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3D-Conformal Cuts Complications of Radiation Therapy for Early Stage Prostate Cancer Patients

With proper equipment and strict quality control, can be done at community hospitals,study says

Boston, MA /PSA Rising, NYC/ October 25, 2000 -- Radiation oncologists can increase the dose of radiation and still lower the rate of complications if they use 3D conformal radiation therapy (3D-CRT) when treating patients with early stage prostate cancer, a new study presented shows.

Earlier studies have indicated that increased doses would increase cure rates, says Jeff Michalski, M.D., at Washington University School of Medicine, St. Louis, MO. But, he says, "we were concerned that as the dose was increased, complication rates would also increase - maybe not right after treatment, but several months and several years later."

This study found that 396 patients, even three years after treatment, had the same or fewer complications than those who were treated with standard external beam radiation therapy, Dr. Michalski says. He presented results in Boston October 25 at the annual American Society for Therapeutic Radiology and Oncology annual meeting.

One way of measuring radiation doses is by the Gy, or "Gray" (name of the man who invented this measure). Standard radiation doses for prostate cancer range between 66.6 Gy and 70 Gy, says Dr. Michalski. One hundred eleven patients received 68.4 Gy, 274 patients received 73.8 Gy.

Only one patient treated to 68.4 Gy suffered a grade-three complication (a complication that requires hospitalization, surgery or medical intervention for six months or longer). "That compares to the 18 we would have expected to see with standard external beam radiation therapy," says Dr. Michalski.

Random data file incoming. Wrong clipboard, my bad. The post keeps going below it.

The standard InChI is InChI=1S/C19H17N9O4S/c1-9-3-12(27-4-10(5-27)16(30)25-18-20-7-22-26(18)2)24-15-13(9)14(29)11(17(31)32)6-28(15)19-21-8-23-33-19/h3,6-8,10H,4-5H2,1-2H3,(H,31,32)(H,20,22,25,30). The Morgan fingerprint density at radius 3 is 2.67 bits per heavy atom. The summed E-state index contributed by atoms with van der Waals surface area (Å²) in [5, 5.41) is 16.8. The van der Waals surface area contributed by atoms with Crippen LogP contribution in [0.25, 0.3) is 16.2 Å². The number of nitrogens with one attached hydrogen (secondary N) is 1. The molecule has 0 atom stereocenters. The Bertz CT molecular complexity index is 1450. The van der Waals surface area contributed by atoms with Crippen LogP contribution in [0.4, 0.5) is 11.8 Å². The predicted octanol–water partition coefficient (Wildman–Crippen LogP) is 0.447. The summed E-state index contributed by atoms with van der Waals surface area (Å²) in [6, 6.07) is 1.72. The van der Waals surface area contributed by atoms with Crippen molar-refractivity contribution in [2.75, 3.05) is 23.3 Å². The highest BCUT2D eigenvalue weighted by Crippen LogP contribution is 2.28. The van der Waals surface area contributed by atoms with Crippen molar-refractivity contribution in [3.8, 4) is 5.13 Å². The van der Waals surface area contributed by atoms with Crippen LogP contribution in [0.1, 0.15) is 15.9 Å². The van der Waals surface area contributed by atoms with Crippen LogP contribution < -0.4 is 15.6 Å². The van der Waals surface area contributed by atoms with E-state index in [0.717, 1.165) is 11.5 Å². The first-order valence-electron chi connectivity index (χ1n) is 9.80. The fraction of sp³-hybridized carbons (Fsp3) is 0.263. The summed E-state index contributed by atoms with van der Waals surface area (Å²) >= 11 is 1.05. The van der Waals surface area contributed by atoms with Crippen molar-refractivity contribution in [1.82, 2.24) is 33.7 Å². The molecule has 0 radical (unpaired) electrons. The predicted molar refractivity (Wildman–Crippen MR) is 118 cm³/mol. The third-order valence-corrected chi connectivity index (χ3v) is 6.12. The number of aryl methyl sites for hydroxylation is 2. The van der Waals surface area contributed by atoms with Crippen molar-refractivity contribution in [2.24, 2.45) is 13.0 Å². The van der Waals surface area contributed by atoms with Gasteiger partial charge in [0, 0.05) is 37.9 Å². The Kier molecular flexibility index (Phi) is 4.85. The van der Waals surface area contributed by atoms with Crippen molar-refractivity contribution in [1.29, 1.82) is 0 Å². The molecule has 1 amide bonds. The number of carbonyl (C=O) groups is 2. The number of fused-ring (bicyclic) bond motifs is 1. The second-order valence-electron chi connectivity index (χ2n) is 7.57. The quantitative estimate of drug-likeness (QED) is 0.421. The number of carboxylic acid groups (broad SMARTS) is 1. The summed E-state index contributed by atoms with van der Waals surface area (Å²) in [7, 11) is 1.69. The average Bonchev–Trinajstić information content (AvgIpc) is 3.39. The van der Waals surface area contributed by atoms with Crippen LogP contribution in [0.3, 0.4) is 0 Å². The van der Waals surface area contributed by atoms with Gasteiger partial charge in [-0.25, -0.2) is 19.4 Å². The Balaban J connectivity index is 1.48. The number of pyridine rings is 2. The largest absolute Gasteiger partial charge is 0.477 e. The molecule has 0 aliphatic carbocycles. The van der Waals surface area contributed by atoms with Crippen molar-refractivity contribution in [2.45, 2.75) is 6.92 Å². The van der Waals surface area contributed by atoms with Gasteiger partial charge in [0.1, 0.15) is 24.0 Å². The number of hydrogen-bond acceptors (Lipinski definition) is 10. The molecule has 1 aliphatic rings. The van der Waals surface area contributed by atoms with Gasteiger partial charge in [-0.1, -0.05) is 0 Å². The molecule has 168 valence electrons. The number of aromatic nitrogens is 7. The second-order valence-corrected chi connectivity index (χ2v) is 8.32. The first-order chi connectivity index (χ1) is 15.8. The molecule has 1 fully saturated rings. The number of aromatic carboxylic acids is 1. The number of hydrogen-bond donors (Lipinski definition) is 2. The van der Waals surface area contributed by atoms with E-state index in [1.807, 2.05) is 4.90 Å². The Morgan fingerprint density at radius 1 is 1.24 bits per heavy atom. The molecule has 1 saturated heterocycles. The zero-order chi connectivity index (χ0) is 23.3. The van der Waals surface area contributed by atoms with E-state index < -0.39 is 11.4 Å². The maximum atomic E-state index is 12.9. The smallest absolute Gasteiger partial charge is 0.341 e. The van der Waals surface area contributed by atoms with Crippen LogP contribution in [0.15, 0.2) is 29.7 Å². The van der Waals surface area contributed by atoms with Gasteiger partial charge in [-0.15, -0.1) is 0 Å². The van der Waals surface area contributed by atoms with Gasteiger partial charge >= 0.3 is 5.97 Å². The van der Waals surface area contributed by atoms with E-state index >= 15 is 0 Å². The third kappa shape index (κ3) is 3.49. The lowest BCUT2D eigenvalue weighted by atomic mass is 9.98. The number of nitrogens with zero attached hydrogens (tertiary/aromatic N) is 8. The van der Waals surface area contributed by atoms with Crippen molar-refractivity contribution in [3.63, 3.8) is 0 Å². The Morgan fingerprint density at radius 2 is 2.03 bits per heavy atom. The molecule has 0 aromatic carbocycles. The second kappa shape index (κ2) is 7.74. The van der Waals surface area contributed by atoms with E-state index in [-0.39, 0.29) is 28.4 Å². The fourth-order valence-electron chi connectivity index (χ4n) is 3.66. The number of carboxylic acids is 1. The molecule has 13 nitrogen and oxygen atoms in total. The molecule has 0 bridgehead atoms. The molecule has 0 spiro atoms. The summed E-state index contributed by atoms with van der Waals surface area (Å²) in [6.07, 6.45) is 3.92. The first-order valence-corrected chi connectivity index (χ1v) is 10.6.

Three patients treated to 73.8 Gy suffered a grade-three complication compared to an expected 42, Dr. Michalski adds.

The results haven't been fully analyzed for patients treated to 79.2 Gy. It looks like there is no increase in complication rates in this group either, says Dr. Michalski.

In addition, this study found that 3D-CRT can be done, and done well, in the community hospitals/centers not just at academic hospitals/facilities, notes Dr. Michalski. This study was conducted as a Radiation Therapy Oncology Group (RTOG) clinical trial at 40 institutions across the U.S.

RTOG outlined very specific quality controls that needed to be met at the institutions, he says. Those quality controls are essential in treating with 3D-CRT Dr. Michalski says.

Dr. Michalski presented the data at the American Society for Therapeutic Radiology and Oncology annual meeting, October 25 in Boston, MA.

Related Stories and Links

A 1999 study at Memorial Sloan Kettering, NYC compared three-dimensional conformal radiation therapy (3D CRT) to intensity modulated radiation therapy (IMRT) for patients with early stage prostate cancer. IMRT Accurately Delivers Radiation to Early Prostate Cancer, Lowers Risk of Rectal Bleeding

Radiation Oncology Technique - Palo Alto Medical Foundation
PAMF Prostate Cancer Resource Site

A brief account of the differences between 3D-CRT and IMRT is at Nomos (an equipment manufacturer) What is IMRT?

Abstract of a recent UK study comparing conformal and standard (old-style) radiation: Lancet 1999 Jan 23;353(9149):267-72 Comparison of radiation side-effects of conformal and conventional radiotherapy in prostate cancer: a randomised trial. Dearnaley DP, et al, Royal Marsden NHS Trust and the Institute of Cancer Research, Sutton, Surrey, UK.

This page last modified 26 October 2000
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